No Place Like Home

Amy and Greg Husfeld love movies, so it’s a nice perk to live about 10 minutes from a multiplex cinema with stadium seating and an IMAX screen.

But the Husfelds are among the growing number of American moviegoers who prefer watching films at home. Fans of home-theater system- which generally involve big-screen televisions, high-fidelity speakers and a DVD player – say the practicality and convenience of the format appeals to them.

Amy Husfeld said if they took their 5- and 8-year-old children for a movie at the Mall of Georgia Regal Cinemas, the family might spend $50. She would rather rent or buy a DVD instead, saving the hassle of driving from her Hamilton Mill home, fighting traffic or dealing with long theater lines.

“I bet we watch 50 movies at home to every one we go see at the theater,” she said.

The glitz and glamour of Hollywood stars still shine, but the appeal of going to the theater is losing its luster. A recent AP-AOL poll found three-fourths of Americans would prefer to watch a movie at home, helping send the industry into its deepest slump in decades.

Hollywood has numerous problems to worry about, including the quality of its films of late, industry analysts say.

But the rise of home theaters is among the biggest challenges to movie box office receipts. It’s one reason the movie industry is shifting to a home-entertainment model, especially given that more than half of its profits are coming from DVD sales, said Jeff Greenfield, executive vice president of the entertainment consulting firm 1st Approach.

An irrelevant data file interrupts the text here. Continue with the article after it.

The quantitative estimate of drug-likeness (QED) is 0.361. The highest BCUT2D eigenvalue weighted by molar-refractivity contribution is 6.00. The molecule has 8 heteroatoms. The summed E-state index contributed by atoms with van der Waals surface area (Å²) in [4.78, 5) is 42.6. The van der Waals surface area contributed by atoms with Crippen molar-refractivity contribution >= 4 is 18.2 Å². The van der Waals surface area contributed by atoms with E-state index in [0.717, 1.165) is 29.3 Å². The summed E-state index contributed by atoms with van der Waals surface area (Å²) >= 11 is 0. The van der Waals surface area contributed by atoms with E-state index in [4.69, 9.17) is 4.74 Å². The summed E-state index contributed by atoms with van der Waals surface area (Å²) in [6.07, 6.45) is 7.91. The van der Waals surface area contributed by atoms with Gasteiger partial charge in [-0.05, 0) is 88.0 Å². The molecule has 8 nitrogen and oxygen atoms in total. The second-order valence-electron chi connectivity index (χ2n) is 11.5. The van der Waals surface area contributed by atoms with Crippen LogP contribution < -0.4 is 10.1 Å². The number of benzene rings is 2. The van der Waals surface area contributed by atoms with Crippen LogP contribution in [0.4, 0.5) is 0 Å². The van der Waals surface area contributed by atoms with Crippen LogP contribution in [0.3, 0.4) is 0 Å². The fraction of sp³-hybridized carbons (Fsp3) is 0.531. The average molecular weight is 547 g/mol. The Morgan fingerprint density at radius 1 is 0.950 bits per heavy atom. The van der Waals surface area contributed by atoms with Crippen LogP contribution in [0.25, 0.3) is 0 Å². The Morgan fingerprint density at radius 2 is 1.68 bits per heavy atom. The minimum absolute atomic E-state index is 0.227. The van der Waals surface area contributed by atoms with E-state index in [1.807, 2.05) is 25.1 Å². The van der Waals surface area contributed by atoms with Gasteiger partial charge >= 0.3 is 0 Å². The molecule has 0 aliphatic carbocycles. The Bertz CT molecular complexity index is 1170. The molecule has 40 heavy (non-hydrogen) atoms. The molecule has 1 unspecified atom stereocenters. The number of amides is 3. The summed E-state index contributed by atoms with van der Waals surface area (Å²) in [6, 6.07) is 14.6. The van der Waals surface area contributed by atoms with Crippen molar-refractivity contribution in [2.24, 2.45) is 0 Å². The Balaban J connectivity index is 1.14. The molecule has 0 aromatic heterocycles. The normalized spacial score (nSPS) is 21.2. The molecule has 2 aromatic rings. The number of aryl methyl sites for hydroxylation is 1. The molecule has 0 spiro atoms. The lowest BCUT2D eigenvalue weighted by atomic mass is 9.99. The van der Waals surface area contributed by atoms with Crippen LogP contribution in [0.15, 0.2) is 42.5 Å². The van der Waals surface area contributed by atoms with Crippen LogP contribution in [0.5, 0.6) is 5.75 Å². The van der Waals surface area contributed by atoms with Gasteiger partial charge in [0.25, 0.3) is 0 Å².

It once took at least a year or longer for a major film to make it to DVD, but it now takes about three months, Greenfield said. More films also are going directly from the studio to DVD.

Meanwhile consumers are embracing home theater systems, which average about $8,000 to $12,000 for components, including plasma televisions, speakers and sub woofer- all to reproduce the sight and sound quality in the multiplex cinema.

Rudy Pardue, president of Gwinnett TV in Lilburn, said home theater technology has been around for more than a decade, but business really soared starting in the late ’90s. Pardue said he’s seen a nearly 100 percent increase in home theater sales since then.

Pardue said the high costs of going to the movies is one reason his customers buy home cinema systems.
Tickets for movies after 6 p.m. in Gwinnett usually cost at least $8 at the big theater chains like Regal and AMC. Average U.S. ticket prices stand at $6.21, or more than a dollar higher than five years ago, according to the National Association of Theater Owners.

But prices for new releases on DVD can range from $8 to $15. Manufacturers also are making “home theaters in a box,” that can cost less than $400.

Analysts such as Greenfield also see another reason home cinema is taking off. People don’t like going to the theater the way they once did, he said. Concessions are not only costly but unhealthy. Favorites like Junior Mints have been eliminated in some theaters. And the big cinemas feel more like an impersonal giant chain.

“Theater going is simply not the great experience it used to be, and it’s a big problem the industry is going to have to fix,” Greenfield said.